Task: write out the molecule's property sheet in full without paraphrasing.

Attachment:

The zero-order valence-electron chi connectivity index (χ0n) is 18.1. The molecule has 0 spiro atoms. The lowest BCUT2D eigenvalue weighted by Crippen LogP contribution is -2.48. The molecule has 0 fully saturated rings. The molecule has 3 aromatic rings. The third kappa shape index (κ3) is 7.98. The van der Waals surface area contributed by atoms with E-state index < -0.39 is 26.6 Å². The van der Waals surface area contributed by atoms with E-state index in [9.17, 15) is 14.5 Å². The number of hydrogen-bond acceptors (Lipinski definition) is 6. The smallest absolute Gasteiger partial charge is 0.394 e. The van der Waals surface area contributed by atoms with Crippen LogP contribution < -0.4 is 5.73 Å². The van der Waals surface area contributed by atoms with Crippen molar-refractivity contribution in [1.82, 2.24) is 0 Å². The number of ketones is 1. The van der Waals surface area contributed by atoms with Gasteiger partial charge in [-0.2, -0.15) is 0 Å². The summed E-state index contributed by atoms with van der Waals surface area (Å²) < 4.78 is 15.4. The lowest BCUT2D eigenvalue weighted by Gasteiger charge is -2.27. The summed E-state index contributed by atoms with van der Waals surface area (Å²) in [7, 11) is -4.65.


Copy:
The zero-order valence-electron chi connectivity index (χ0n) is 18.1. The molecule has 0 spiro atoms. The lowest BCUT2D eigenvalue weighted by Crippen LogP contribution is -2.48. The molecule has 0 fully saturated rings. The molecule has 3 aromatic rings. The third kappa shape index (κ3) is 7.98. The van der Waals surface area contributed by atoms with E-state index < -0.39 is 26.6 Å². The van der Waals surface area contributed by atoms with E-state index in [9.17, 15) is 14.5 Å². The number of hydrogen-bond acceptors (Lipinski definition) is 6. The smallest absolute Gasteiger partial charge is 0.394 e. The van der Waals surface area contributed by atoms with Crippen LogP contribution < -0.4 is 5.73 Å². The van der Waals surface area contributed by atoms with Crippen molar-refractivity contribution in [1.82, 2.24) is 0 Å². The number of ketones is 1. The van der Waals surface area contributed by atoms with Gasteiger partial charge in [-0.2, -0.15) is 0 Å². The summed E-state index contributed by atoms with van der Waals surface area (Å²) < 4.78 is 15.4. The lowest BCUT2D eigenvalue weighted by Gasteiger charge is -2.27. The summed E-state index contributed by atoms with van der Waals surface area (Å²) in [7, 11) is -4.65.